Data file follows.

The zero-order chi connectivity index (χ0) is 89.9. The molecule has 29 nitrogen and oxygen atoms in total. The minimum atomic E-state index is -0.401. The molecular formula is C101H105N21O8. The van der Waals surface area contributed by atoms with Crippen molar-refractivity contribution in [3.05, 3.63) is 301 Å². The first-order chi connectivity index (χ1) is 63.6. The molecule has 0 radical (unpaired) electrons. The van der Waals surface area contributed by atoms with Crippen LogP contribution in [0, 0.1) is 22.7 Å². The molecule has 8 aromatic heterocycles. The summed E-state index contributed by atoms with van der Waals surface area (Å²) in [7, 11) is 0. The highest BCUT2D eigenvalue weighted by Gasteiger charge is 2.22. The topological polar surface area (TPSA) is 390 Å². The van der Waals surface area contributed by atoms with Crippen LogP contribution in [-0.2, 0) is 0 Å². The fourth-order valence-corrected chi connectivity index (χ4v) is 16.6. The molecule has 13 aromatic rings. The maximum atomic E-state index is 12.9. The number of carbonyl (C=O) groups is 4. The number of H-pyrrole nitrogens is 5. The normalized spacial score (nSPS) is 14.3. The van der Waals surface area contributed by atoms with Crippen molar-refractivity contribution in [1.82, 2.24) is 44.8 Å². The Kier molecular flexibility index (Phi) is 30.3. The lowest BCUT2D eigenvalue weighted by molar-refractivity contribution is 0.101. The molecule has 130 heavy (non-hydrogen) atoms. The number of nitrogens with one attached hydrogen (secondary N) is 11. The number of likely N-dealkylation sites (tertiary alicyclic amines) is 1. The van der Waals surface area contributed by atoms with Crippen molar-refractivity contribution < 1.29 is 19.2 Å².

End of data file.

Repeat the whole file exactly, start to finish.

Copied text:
The zero-order chi connectivity index (χ0) is 89.9. The molecule has 29 nitrogen and oxygen atoms in total. The minimum atomic E-state index is -0.401. The molecular formula is C101H105N21O8. The van der Waals surface area contributed by atoms with Crippen molar-refractivity contribution in [3.05, 3.63) is 301 Å². The first-order chi connectivity index (χ1) is 63.6. The molecule has 0 radical (unpaired) electrons. The van der Waals surface area contributed by atoms with Crippen LogP contribution in [0, 0.1) is 22.7 Å². The molecule has 8 aromatic heterocycles. The summed E-state index contributed by atoms with van der Waals surface area (Å²) in [7, 11) is 0. The highest BCUT2D eigenvalue weighted by Gasteiger charge is 2.22. The topological polar surface area (TPSA) is 390 Å². The van der Waals surface area contributed by atoms with Crippen LogP contribution in [-0.2, 0) is 0 Å². The fourth-order valence-corrected chi connectivity index (χ4v) is 16.6. The molecule has 13 aromatic rings. The maximum atomic E-state index is 12.9. The number of carbonyl (C=O) groups is 4. The number of H-pyrrole nitrogens is 5. The normalized spacial score (nSPS) is 14.3. The van der Waals surface area contributed by atoms with Crippen molar-refractivity contribution in [1.82, 2.24) is 44.8 Å². The Kier molecular flexibility index (Phi) is 30.3. The lowest BCUT2D eigenvalue weighted by molar-refractivity contribution is 0.101. The molecule has 130 heavy (non-hydrogen) atoms. The number of nitrogens with one attached hydrogen (secondary N) is 11. The number of likely N-dealkylation sites (tertiary alicyclic amines) is 1. The van der Waals surface area contributed by atoms with Crippen molar-refractivity contribution < 1.29 is 19.2 Å².